Like everyone else, he suffered during the pandemic. “It was bad. I’m not ashamed to admit it. I lost over $30,000 worth of work. In the last six months, things have picked up, but some of that work is gone forever. I do see the light at the end of the tunnel in terms of live performances. I’m hoping to go to Europe in the spring or early summer, but even that isn’t certain because there may be another wave of covid. There are a lot of anti-vax people and it boggles my mind, the stupidity of humanity.”

Meanwhile, Strom is busy finishing up his latest documentary, Recordially Yours, an homage to the late San Diego folk and roots music raconteur Lou Curtiss, who owned Folk Arts Rare Records and organized the San Diego Folk Festival for many years. Curtiss was a big influence on Tom Waits and Jack Tempchin, among many others.

Past Event

Yale Strom & Hot Pstromi

“I hope the film will go beyond San Diego County to festivals at other parts of the country. I knew Lou a little bit, but I didn’t realize the breadth of his influence, because he didn’t brag. He didn’t put himself out front. But his knowledge of music and the people he knew was just amazing.”

You can catch Yale Strom & Hot Pstromi on December 21 at downtown’s San Diego Repertory Theatre. There will be a film benefit concert for Recordially Yours on January 29 at Pilgrim United Church of Christ in Carlsbad.

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Yale Strom isn’t just fiddling around; he’s also making movies.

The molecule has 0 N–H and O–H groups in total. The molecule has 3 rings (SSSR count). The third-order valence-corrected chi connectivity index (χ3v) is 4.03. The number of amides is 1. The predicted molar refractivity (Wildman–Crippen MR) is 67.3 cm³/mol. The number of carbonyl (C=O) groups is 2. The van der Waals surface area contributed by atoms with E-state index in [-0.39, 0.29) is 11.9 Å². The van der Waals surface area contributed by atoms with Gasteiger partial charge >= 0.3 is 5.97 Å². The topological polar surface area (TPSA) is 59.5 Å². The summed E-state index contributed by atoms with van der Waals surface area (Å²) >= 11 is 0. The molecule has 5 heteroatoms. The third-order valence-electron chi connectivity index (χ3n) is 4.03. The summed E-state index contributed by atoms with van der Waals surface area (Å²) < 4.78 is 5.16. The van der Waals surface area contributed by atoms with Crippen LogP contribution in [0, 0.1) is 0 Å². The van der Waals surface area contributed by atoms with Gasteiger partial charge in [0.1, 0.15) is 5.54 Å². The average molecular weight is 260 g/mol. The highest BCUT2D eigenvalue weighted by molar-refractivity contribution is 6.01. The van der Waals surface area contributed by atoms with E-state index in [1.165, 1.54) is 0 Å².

Yale Strom isn’t just fiddling around; he’s also making movies.

Calling Yale Strom a polymath somehow seems inadequate. He’s a violinist, composer, educator, author (working on his 15th book), award-winning documentary director, playwright, and now, the latest inductee to the San Diego Music Hall of Fame. (The November ceremony also celebrated local institutions like the Beat Farmers, Lisa Sanders, Bob Taylor & Kurt Listug, The Deering Family, and the late DJ Carlos Culture.) “I got a call at the end of August from [San Diego Music Hall of Fame founder] Jefferson Jay,” says Strom. “I didn’t recognize the number, and these days you never know, but luckily, I didn’t delete it. I was quite surprised. It’s a young institution here in San Diego, but there always has to be a beginning to everything. I looked at some of the past inductees, and there were some huge names, like Charles McPherson and Walt Richards. Charles is a jazz legend, and Richards is an institution of country and bluegrass music.”